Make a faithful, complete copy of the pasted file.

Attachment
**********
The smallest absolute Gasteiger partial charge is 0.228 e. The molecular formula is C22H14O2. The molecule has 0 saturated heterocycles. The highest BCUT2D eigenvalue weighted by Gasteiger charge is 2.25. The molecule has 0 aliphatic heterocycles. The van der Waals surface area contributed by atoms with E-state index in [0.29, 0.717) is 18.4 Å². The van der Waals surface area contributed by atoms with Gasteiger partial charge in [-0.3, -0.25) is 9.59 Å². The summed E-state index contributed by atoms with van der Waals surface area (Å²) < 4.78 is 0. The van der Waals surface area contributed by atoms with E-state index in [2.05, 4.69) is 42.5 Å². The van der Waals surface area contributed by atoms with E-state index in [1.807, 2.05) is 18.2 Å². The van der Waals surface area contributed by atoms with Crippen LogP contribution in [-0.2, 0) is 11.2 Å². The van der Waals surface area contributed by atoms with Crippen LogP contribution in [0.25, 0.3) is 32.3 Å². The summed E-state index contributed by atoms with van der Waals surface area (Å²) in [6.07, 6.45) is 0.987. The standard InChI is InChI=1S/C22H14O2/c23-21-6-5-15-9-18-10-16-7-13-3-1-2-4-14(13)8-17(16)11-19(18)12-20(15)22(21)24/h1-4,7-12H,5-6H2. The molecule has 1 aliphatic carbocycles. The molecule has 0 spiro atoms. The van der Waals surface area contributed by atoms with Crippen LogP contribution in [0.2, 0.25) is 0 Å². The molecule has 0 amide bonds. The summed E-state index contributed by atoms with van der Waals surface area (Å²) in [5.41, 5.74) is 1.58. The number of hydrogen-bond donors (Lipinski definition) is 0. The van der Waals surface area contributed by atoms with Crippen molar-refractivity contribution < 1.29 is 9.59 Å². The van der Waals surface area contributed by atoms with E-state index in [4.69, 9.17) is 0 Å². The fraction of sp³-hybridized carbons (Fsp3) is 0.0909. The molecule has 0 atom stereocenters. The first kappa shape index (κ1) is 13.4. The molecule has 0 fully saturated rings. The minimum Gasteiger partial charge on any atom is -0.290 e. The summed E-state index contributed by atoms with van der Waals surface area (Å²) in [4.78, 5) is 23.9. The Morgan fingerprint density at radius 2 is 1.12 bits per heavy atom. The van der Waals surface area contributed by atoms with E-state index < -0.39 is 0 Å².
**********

The smallest absolute Gasteiger partial charge is 0.228 e. The molecular formula is C22H14O2. The molecule has 0 saturated heterocycles. The highest BCUT2D eigenvalue weighted by Gasteiger charge is 2.25. The molecule has 0 aliphatic heterocycles. The van der Waals surface area contributed by atoms with E-state index in [0.29, 0.717) is 18.4 Å². The van der Waals surface area contributed by atoms with Gasteiger partial charge in [-0.3, -0.25) is 9.59 Å². The summed E-state index contributed by atoms with van der Waals surface area (Å²) < 4.78 is 0. The van der Waals surface area contributed by atoms with E-state index in [2.05, 4.69) is 42.5 Å². The van der Waals surface area contributed by atoms with E-state index in [1.807, 2.05) is 18.2 Å². The van der Waals surface area contributed by atoms with Crippen LogP contribution in [-0.2, 0) is 11.2 Å². The van der Waals surface area contributed by atoms with Crippen LogP contribution in [0.25, 0.3) is 32.3 Å². The summed E-state index contributed by atoms with van der Waals surface area (Å²) in [6.07, 6.45) is 0.987. The standard InChI is InChI=1S/C22H14O2/c23-21-6-5-15-9-18-10-16-7-13-3-1-2-4-14(13)8-17(16)11-19(18)12-20(15)22(21)24/h1-4,7-12H,5-6H2. The molecule has 1 aliphatic carbocycles. The molecule has 0 spiro atoms. The van der Waals surface area contributed by atoms with Crippen LogP contribution in [0.2, 0.25) is 0 Å². The molecule has 0 amide bonds. The summed E-state index contributed by atoms with van der Waals surface area (Å²) in [5.41, 5.74) is 1.58. The number of hydrogen-bond donors (Lipinski definition) is 0. The van der Waals surface area contributed by atoms with Crippen molar-refractivity contribution < 1.29 is 9.59 Å². The van der Waals surface area contributed by atoms with E-state index in [4.69, 9.17) is 0 Å². The fraction of sp³-hybridized carbons (Fsp3) is 0.0909. The molecule has 0 atom stereocenters. The first kappa shape index (κ1) is 13.4. The molecule has 0 fully saturated rings. The minimum Gasteiger partial charge on any atom is -0.290 e. The summed E-state index contributed by atoms with van der Waals surface area (Å²) in [4.78, 5) is 23.9. The Morgan fingerprint density at radius 2 is 1.12 bits per heavy atom. The van der Waals surface area contributed by atoms with E-state index < -0.39 is 0 Å².